Slotkin, a former senior Pentagon adviser on Syria and other international issues, said it’s time for Trump to amend or change his withdrawal order to “something more consistent with the threat” in Syria.

Others suggested the attack could trigger change.

“Certainly the Islamic State (Daesh) follows the news closely, and observing the recent controversy over a potential withdrawal would incentivize them to try for a spectacular attack to sway both public and presidential opinion,” said Jim Stravidis, a retired Navy admiral who served as top NATO commander.

Trump, meanwhile, reinforced his withdrawal decision during a meeting with about a half-dozen GOP senators late Wednesday at the White House.

Sen. Rand Paul of Kentucky, who was at the meeting, told reporters on a conference call that the president remained “steadfast” in his decision not to stay in Syria — or Afghanistan — “forever.” But the senator did not disclose the latest thinking on withdrawal timeline.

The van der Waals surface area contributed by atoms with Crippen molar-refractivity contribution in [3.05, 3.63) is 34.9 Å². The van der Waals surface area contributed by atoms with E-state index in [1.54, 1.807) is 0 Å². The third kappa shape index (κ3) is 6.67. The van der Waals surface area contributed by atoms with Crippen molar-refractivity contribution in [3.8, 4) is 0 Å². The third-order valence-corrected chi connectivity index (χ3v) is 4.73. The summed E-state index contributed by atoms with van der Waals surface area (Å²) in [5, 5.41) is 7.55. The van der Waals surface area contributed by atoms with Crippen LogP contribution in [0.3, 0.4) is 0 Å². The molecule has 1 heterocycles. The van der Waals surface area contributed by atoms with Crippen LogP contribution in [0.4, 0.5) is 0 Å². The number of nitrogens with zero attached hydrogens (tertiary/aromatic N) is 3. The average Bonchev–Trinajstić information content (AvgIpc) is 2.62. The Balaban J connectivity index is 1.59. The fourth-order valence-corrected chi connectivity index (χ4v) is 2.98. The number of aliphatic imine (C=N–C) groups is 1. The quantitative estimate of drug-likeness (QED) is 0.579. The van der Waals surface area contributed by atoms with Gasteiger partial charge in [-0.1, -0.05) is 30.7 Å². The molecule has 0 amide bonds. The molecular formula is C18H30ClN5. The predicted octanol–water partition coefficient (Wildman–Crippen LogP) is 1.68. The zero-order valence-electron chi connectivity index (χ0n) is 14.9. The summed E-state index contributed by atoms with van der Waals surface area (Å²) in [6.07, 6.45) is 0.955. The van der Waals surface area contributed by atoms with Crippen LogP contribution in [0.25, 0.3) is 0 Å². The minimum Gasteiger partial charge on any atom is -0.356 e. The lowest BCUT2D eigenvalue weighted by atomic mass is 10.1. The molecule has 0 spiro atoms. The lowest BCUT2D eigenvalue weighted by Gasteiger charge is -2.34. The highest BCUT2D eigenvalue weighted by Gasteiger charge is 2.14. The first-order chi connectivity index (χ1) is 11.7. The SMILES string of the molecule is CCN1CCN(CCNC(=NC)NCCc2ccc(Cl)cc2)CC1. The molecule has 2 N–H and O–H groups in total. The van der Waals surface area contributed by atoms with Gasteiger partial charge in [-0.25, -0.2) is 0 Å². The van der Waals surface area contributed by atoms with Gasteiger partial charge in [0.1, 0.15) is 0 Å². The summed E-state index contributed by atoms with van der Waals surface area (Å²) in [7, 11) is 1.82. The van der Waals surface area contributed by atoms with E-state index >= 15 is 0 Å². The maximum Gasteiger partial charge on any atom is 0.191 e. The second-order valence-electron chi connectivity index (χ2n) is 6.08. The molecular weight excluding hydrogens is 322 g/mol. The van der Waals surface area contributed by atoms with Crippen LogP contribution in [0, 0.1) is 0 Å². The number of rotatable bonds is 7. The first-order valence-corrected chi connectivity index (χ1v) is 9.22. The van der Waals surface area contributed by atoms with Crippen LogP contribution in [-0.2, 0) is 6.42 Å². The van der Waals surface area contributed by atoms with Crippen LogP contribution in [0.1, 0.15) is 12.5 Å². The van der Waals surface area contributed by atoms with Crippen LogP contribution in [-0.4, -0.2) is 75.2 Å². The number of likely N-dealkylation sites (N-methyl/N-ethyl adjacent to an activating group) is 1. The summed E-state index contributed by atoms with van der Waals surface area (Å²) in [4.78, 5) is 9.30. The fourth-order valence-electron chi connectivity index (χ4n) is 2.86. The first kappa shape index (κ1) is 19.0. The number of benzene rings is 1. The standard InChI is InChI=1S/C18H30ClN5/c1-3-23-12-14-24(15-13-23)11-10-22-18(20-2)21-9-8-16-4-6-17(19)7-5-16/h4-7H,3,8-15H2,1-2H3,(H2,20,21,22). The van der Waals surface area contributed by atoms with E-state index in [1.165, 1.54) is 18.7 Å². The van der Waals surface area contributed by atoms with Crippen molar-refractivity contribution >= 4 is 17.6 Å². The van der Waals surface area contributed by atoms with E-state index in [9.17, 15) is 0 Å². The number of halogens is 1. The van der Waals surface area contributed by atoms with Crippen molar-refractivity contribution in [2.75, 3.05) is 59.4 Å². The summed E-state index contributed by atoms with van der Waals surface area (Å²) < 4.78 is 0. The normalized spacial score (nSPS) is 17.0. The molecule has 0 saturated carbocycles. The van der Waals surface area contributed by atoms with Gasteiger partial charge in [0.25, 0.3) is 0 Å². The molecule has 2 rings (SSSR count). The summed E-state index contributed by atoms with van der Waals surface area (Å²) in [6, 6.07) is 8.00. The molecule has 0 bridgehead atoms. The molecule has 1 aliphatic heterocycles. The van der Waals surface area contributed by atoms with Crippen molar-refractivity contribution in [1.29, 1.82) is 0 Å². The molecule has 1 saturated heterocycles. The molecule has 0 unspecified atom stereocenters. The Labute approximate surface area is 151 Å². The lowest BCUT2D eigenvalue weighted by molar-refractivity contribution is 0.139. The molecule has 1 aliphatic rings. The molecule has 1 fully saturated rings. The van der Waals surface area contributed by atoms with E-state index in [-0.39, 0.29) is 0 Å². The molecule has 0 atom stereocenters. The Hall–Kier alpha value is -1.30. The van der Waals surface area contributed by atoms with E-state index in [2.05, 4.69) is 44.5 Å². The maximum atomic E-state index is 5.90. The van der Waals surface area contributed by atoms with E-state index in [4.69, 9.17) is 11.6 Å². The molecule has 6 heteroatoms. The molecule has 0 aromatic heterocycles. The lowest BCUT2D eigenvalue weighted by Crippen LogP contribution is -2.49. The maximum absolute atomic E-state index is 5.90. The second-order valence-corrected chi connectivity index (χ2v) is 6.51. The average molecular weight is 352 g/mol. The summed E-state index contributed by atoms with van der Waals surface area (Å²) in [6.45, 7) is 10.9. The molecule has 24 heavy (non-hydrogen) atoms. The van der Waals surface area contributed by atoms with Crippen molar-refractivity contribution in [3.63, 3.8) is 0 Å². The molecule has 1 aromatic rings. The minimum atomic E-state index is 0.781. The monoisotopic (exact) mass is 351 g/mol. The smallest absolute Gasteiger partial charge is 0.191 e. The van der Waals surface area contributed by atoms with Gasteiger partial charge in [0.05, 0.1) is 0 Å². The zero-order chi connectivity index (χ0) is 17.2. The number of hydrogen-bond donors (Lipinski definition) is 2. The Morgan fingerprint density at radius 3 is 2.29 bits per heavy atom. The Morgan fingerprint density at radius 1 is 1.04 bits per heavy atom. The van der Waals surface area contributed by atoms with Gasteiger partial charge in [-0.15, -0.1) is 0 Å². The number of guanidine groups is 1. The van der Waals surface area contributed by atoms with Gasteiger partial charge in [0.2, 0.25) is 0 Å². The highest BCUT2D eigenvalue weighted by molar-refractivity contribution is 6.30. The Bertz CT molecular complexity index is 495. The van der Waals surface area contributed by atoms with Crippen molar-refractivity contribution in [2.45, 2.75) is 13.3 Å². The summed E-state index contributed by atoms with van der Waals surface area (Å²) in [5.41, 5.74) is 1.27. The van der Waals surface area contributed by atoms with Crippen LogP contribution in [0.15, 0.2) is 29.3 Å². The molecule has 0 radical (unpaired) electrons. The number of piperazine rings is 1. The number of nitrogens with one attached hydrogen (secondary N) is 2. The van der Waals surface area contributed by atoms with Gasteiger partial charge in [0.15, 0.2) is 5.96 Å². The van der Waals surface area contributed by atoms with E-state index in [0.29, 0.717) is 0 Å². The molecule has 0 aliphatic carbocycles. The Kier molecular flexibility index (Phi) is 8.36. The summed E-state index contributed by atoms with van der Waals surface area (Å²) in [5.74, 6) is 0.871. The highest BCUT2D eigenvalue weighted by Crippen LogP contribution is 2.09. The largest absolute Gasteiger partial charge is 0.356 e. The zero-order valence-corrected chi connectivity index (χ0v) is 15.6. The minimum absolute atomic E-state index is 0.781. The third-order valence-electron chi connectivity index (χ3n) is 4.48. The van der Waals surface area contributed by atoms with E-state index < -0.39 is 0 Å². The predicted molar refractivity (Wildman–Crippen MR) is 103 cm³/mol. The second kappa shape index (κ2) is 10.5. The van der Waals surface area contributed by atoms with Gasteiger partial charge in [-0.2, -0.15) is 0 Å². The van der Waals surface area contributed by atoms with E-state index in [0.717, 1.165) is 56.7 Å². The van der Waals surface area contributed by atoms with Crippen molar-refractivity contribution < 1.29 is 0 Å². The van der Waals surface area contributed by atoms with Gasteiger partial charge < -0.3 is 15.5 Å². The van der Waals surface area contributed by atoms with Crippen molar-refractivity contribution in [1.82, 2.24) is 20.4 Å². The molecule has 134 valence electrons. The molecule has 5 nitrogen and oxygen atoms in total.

Paul, who has been one of the few voices in the GOP encouraging the president’s noninterventionist streak, said Trump told the group, “We’re not going to continue the way we’ve done it.”

Video of Wednesday’s attack released by local activists and news agencies showed a restaurant that suffered extensive damage and a street covered with debris and blood. Several cars were also damaged. Another video showed a helicopter flying over the area.

A security camera showed a busy street, and then a ball of fire engulfing people and others running for cover as the blast went off.

The names of the American victims are being withheld until their families can be notified.